Saturday, December 3, 2016

Calamity by Brandon Sanderson review

    Calamity is the third and final volume of the Reckoners trilogy. My general opinion of it can be summarized as "I really regret this series isn't continuing because I liked it enough I wanted to read more about it." The Reckoners shows just how good a really good superhero novel series can be and ranks up there with Soon I Will Be Invincible for works I really enjoyed. It's not my favorite individually but works well as a collection.

    The premise is the world has been covered in superhumans (called "Epics") by a mysterious event called the Calamity, which turns out to be a being from another dimension. Every Epic was corrupted by their powers, twisted to becoming a selfish sociopath for reasons unknown but tied to their worst fears. In the previous volume, Firefight, the anti-human resistance's leader has been corrupted by his new superpowers.

    Surviving Reckoner, David Charleston, has joined with his girlfriend Megan to fight against the Professor. More than defeating their old friend without killing him, they intend to take the fight against Calamity itself. If they can defeat the source of all Epics, they believe they can return the world to the way it was before the superhuman apocalypse.

    Calamity has a lot of really good gut-wrenching moments which come from the fact the Professor's transformation to Phaedrus means they have an enemy who knows all their weaknesses. Brandon Sanderson doesn't hold back in killing beloved characters and the stakes raise continuously throughout the book.

    Much of what I disliked about Firefight is absent from this volume with the Megan and David relationship feeling less forced. While I can't say I really ship them, they didn't annoy me nearly the same way they did before. They also work as an interesting deconstruction of the central theme of how Epics are driven by fear while selflessness is driven by love. Yeah, it's "the Power of Love fixes everything" but maybe I'm okay with that message.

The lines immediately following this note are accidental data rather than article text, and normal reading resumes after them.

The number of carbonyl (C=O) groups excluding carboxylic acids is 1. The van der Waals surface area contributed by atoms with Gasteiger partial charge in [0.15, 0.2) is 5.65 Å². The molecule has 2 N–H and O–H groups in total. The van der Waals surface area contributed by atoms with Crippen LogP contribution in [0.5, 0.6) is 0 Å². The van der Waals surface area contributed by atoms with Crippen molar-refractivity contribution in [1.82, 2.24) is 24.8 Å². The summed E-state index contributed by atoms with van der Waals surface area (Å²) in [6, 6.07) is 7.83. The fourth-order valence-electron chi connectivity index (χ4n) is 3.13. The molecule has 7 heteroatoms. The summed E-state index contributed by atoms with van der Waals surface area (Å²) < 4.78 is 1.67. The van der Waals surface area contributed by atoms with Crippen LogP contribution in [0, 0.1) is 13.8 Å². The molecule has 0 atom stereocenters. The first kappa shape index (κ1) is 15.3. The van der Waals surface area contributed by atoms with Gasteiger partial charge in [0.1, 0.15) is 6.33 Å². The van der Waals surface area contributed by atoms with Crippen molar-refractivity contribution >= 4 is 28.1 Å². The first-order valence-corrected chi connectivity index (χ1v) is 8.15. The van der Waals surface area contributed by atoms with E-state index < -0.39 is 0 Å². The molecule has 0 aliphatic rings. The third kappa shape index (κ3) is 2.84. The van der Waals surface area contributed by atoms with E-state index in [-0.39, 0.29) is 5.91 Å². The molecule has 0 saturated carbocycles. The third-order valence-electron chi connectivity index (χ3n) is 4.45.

I really liked the new character of Larcener and the encounter with Calamity in order to find out the origins of Epics. We also get a follow-up to David's origins in losing his father at the bank massacre by Steelheart. That singular event shaped David but could have gone very differently depending on his father's actions. By discovering what would have happened but for want of a nail, the history of the setting is expanded.

    The Professor makes a truly impressive villain and he is even more capable than the monstrous Stealheart in harrying our heroes. Unfortunately, due to the nature of his corruption, it means that his personality reverts to nothing more than "evil." My biggest complaint with the setting is that the nature of Epic power corruption means that they're all one-dimensional. I would have been more interested in a Professor who had decided, of his own free will, to become a bad guy but that's not really something Brandon Sanderson was interested in exploring.

    In fact, I was far more intrigued by the characters of Obliteration and Calamity as villains because it was their own personal flaws which made them evil. They were a religious fanatic and misanthropist supreme, respectively, who had reasons for their actions. I wanted to know more about how they had come to be as they were as well as see them play off the others in the setting. Still, I have this very high bit of praise for Calamity: if Mass Effect 3 had ended with Calamity instead of the Star Child then it would have probably been accepted as a decent ending.

    There's some really good emotional moments spread through this novel and I have to give credit to Brandon Sanderson. We get to see David and Megan pushed to the limit as they watch their allies taken down by someone they deeply care about. We also get to see both of them confront their deepest fears, in fitting with the theme of true courage coming from overcoming one's weaknesses than fearlessness in general.

    The ending for the novel also nicely wraps up most of the major story arcs for the world but not so much that Brandon Sanderson couldn't pick up the series again if he wanted to. That's the best kind of ending in my view. There's a lot of good in this book and it really builds on the previous volumes.


No comments:

Post a Comment